Twitter's restrictions mean tweets no longer appear high on Google Search results

World's biggest search engine is unable to crawl social media company's website

FILE PHOTO: Silhouettes of laptop and mobile device users are seen next to a screen projection of Google logo in this picture illustration taken March 28, 2018.  REUTERS/Dado Ruvic/Illustration/File Photo
Powered by automated translation

Twitter's recent restrictions on viewing its content have affected its presence on Google, as tweets no longer show up at the top of the search engine's results.

This is the result of the search engine's bots being unable to crawl through Twitter's website, preventing it from displaying results, a Google representative said.

Web crawling is an automated process that copies pages to be processed by a search engine. The pages are indexed so they can be searched more efficiently.

“We’re aware that our ability to crawl Twitter.com has been limited, affecting our ability to display tweets and pages from the site in search results,” Lara Levin, a representative at Alphabet-owned Google, told The National.

“Websites have control over whether crawlers can access their content.”

The development was first reported by industry tracker Search Engine Roundtable, which noted that Google Search began showing fewer tweets over the weekend, at one point by more than 50 per cent, from 471 million Twitter URLs on Friday to 227 million on Monday.

Normally, adding “Twitter” or “tweets” to a search query on Google Search will return top results containing tweets.

However, queries with those keywords run by The National show that tweets no longer appear at the top of the Google search results.

When tweets began disappearing from search results there was speculation it was retaliation for Mr Musk's refusal to pay a bill for Google Cloud's services.

San Francisco-based Google has not publicly commented on Mr Musk's moves. Twitter remains unresponsive to media requests for comment.

Google blocking tweets means Twitter would practically become invisible on the world's biggest search engine, which commanded nearly 93 per cent of the global market as of April, data from Statista showed.

That means tweets will reach a smaller number of users and could counter Mr Musk's desire to widen engagement on his platform.

This would also prevent users from immediately viewing important content coming from Twitter, one of the most widely-used channels for news, information and updates.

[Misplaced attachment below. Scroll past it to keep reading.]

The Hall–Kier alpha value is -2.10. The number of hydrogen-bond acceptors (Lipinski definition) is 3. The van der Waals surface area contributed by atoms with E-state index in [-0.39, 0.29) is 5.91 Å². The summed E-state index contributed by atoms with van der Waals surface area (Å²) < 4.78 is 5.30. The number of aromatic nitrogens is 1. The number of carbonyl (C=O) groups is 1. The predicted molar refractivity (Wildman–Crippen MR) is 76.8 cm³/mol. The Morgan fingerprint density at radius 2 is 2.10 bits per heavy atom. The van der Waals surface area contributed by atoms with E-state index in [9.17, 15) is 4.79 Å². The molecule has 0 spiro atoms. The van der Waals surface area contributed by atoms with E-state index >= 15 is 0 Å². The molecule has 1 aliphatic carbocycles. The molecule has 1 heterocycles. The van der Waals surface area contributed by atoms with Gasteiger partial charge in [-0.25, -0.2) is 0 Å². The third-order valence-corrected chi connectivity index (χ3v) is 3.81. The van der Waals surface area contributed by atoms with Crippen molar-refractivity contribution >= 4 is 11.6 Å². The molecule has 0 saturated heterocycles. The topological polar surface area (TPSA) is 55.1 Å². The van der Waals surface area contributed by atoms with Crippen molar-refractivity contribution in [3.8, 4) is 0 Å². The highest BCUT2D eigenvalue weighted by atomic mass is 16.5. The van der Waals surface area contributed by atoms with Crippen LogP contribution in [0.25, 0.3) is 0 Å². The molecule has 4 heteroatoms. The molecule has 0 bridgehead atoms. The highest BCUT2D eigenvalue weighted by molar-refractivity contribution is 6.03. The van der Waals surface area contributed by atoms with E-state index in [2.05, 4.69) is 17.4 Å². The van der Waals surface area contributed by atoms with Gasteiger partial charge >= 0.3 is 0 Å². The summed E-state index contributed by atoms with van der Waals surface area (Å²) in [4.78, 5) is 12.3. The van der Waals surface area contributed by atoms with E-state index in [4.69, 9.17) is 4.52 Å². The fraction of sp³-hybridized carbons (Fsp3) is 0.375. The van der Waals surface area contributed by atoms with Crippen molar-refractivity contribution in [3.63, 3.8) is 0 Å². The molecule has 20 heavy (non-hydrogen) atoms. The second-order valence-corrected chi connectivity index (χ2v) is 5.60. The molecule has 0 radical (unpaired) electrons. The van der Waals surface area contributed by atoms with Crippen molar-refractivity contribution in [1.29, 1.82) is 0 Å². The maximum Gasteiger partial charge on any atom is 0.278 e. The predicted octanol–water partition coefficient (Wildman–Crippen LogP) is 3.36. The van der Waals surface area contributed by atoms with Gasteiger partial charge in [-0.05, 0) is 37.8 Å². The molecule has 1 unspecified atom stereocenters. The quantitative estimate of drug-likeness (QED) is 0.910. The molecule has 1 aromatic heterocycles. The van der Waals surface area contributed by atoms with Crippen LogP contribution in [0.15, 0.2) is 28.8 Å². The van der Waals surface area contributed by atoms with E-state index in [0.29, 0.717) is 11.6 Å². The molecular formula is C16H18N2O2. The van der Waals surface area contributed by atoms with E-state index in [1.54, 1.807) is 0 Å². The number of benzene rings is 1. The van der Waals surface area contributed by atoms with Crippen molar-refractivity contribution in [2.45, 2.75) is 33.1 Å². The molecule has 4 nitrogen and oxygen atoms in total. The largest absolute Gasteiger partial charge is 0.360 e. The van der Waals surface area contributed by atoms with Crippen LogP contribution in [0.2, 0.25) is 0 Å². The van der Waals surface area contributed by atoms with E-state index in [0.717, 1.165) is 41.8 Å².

Last week, Twitter began requiring users to have an account and be logged in to view user profiles and tweets, a move Mr Musk claims will prevent data from being “pillaged so much”.

We’re aware that our ability to crawl Twitter.com has been limited, affecting our ability to display tweets and pages from the site in search results
Lara Levin, representative at Google

Unregistered users who want to view a Twitter profile will be prompted to log in or sign up, while those attempting to view tweets will be greeted with the “Something went wrong. Try reloading” message.

Shortly before that, Mr Musk announced that Twitter was temporarily limiting the number of tweets people can read in a day, as thousands of users reported problems getting to the website.

Verified accounts were initially limited to reading 6,000 posts a day, Mr Musk said. Unverified accounts were limited to 600 posts a day with new unverified accounts limited to 300, he added.

The temporary reading limitation was later increased to 10,000 posts per day for verified users, 1,000 posts per day for unverified and 500 posts per day for new unverified users, Mr Musk said in a separate post.

The moves were the latest in a long list of game-changing moves the social media platform has enforced since Mr Musk's $44 billion takeover in October.

Mr Musk said the changes, including introducing paid tiers for users and laying off thousands of employees, were aimed at boosting user numbers and increasing Twitter's bottom line.

Updated: July 05, 2023, 3:41 AM